More MS news articles for March 2000

Patient to test drug law in court

By Ginny McKibben
Denver Post Staff Writer

March 18 - Multiple sclerosis victim Ror Poliac breathes in just about seven leisurely puffs of marijuana each night as he settles down on the sofa in his Arapahoe County apartment.

"That's all it takes," Poliac says. "It lets me eat something. It calms me down from a day's worth of medication, and it helps with my leg spasms."

For the 43-year-old, the drug brings relief from the punishing disease that over the past 10 years has left him using a wheelchair, dependent on 32 daily medications and with a colostomy.

Poliac's reliance on the illegal drug has landed him in trouble with the law.

But even those enforcing the law find his plight troubling. In July, authorities raided his home and caught him with several marijuana plants growing on his porch.

Poliac said he showed them a doctor's note recommending he take marijuana to relieve his symptoms and the officers went away, saying they wouldn't press charges.

But at 7:30 a.m. Nov. 6, they returned, saying they had an arrest warrant stemming from the July raid, and hustled him off to jail. Now, Poliac faces felony charges of cultivation of marijuana.

If convicted during his August 6 trial, he could face two to six years in prison.

"I just think they should have more important things to do," Poliac said. "It's almost turning into a cat-and-mouse game." Poliac's case poses a dilemma both for the disabled man and the prosecutors, said Richard Bloch, chief deputy district attorney.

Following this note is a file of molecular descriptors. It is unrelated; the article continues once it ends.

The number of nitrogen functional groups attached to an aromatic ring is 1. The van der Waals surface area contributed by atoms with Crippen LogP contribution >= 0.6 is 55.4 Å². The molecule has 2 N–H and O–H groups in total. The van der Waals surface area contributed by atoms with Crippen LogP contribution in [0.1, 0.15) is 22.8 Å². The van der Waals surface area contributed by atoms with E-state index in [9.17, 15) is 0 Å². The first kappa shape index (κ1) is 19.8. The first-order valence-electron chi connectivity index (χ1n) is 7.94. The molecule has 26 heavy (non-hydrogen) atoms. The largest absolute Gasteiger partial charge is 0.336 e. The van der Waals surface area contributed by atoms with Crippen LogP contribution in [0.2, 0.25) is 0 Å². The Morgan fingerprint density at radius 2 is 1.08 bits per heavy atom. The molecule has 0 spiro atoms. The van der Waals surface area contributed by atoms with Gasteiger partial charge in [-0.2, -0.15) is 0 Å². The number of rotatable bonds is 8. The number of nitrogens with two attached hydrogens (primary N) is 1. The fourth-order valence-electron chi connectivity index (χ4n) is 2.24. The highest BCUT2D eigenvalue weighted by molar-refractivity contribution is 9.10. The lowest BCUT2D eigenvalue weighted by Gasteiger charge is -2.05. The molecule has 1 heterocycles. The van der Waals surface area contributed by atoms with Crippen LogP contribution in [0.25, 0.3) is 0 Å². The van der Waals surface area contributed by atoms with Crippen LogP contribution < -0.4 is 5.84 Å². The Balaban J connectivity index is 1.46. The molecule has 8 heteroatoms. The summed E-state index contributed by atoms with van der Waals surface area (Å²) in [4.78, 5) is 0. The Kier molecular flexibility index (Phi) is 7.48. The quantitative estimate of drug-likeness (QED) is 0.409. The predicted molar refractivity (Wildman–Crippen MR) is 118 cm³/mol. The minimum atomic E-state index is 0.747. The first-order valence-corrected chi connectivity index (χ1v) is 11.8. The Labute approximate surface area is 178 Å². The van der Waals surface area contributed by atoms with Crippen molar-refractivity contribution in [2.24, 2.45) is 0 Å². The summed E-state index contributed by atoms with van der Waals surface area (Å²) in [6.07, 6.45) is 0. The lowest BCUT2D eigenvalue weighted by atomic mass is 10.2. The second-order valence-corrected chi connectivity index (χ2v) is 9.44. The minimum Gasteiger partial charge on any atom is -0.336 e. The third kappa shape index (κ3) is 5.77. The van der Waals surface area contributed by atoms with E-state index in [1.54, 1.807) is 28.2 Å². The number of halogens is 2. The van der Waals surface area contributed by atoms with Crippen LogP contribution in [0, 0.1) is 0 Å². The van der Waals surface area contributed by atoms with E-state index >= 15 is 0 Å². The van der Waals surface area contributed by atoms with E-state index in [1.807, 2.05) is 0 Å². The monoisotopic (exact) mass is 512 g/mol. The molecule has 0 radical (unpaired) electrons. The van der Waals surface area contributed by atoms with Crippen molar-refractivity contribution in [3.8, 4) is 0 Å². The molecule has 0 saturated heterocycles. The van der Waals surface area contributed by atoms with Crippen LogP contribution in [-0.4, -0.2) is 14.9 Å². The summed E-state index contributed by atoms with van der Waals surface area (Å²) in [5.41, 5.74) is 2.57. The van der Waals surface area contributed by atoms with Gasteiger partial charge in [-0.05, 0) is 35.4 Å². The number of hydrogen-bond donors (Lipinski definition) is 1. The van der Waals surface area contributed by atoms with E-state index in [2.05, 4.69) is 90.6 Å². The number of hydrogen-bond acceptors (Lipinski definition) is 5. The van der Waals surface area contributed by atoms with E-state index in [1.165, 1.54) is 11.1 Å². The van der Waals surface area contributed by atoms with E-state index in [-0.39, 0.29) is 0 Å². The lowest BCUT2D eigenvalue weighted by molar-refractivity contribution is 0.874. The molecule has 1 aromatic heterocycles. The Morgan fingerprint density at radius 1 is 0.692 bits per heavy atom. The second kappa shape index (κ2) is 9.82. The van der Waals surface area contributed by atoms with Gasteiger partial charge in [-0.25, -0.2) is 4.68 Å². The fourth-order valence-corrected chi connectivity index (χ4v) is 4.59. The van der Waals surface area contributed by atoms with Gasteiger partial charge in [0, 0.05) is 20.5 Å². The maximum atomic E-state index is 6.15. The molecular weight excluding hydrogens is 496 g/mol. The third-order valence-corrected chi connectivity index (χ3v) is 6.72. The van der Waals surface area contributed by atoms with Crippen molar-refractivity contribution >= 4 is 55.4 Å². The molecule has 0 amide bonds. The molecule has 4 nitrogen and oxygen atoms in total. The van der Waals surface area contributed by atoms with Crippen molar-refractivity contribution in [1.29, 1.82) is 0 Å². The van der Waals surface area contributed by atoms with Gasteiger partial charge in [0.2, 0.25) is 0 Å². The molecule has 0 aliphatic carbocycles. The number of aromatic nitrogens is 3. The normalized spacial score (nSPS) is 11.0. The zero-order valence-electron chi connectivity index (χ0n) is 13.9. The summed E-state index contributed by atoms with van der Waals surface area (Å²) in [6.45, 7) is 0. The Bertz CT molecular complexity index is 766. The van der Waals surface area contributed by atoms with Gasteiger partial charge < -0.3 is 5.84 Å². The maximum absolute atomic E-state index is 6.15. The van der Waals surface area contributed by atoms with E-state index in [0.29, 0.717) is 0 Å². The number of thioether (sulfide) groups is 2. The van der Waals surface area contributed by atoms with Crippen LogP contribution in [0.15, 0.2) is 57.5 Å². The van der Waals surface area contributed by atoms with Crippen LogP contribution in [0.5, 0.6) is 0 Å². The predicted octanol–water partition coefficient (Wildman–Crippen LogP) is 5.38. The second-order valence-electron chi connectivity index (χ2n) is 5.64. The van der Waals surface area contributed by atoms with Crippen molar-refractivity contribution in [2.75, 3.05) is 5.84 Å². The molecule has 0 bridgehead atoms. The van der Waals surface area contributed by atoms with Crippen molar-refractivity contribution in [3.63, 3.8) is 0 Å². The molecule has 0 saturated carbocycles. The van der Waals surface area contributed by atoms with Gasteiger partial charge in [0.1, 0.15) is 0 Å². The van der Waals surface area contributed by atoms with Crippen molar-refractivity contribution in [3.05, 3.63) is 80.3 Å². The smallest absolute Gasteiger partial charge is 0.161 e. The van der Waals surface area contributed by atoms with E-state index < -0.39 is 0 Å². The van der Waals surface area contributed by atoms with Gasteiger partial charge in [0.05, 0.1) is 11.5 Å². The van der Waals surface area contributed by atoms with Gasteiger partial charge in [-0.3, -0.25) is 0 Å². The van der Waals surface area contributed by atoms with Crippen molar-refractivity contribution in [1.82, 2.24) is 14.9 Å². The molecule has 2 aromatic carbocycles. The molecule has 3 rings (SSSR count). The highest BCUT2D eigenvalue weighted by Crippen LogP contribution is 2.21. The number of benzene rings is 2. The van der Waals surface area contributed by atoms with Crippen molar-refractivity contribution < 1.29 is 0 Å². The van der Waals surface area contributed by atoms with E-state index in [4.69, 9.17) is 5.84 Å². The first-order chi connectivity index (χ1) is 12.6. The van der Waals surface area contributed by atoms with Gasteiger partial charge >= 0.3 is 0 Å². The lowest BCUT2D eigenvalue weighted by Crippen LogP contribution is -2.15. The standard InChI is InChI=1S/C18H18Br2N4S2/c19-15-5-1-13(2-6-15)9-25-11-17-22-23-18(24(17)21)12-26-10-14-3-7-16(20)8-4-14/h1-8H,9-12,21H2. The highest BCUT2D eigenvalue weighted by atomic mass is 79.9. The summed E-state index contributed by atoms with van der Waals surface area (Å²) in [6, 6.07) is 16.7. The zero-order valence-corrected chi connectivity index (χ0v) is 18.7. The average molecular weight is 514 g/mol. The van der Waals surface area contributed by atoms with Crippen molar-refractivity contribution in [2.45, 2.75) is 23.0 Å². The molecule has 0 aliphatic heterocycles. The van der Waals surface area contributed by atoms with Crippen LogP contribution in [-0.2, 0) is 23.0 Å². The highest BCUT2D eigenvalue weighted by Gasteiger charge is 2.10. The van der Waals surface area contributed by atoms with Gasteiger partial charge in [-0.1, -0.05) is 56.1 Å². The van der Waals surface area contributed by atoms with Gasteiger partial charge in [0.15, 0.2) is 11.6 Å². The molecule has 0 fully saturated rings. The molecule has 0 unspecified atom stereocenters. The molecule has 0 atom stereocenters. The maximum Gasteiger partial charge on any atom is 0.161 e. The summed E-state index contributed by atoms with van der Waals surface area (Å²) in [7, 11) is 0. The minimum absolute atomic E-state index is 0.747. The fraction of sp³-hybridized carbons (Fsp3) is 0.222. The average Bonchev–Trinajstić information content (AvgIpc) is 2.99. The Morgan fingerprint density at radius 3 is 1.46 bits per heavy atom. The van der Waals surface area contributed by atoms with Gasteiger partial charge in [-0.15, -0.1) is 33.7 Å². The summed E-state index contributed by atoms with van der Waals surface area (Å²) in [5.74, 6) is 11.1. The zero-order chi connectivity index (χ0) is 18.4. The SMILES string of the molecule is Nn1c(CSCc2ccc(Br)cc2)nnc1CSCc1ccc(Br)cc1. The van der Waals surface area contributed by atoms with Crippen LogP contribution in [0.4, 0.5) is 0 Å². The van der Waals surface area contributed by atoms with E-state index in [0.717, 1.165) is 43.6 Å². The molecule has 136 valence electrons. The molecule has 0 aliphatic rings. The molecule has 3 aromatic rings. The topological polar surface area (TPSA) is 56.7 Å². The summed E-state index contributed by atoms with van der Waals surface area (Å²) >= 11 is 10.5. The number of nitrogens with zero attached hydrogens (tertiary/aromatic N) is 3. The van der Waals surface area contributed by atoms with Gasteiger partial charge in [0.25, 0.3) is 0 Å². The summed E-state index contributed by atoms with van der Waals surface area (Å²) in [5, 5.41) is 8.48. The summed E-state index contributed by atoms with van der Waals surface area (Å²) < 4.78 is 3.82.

"He has a terrible case," Bloch said. "But I believe we are still at a point where cultivation of marijuana is a class 4 felony in this state. . . . It is not the job of the DA's office to legislate for the legislature." Poliac hopes to delay the case and take his chances on a November ballot initiative that would allow people in circumstances like his to use marijuana for medicinal purposes.

In the meantime, Bloch said, his office can't undermine the law by letting some offenders go and prosecuting others.

What they can do is offer a plea bargain, Bloch said. "The prosecutors here are fair and understanding persons," Bloch said. "I am sure they would offer a lenient plea bargain."

But Poliac last week turned down a plea agreement that would have reduced the felony charge to a misdemeanor.

Poliac's attorney, Warren Edson, advised against the offer, reasoning that his client was unlikely to meet its conditions.

"The main problem is that the plea would have included probation. Under the terms, he would have been banned from using the drug and subject to random urine tests.

"Given the advice of his physician, probation would have set him up for failure," Edson said.

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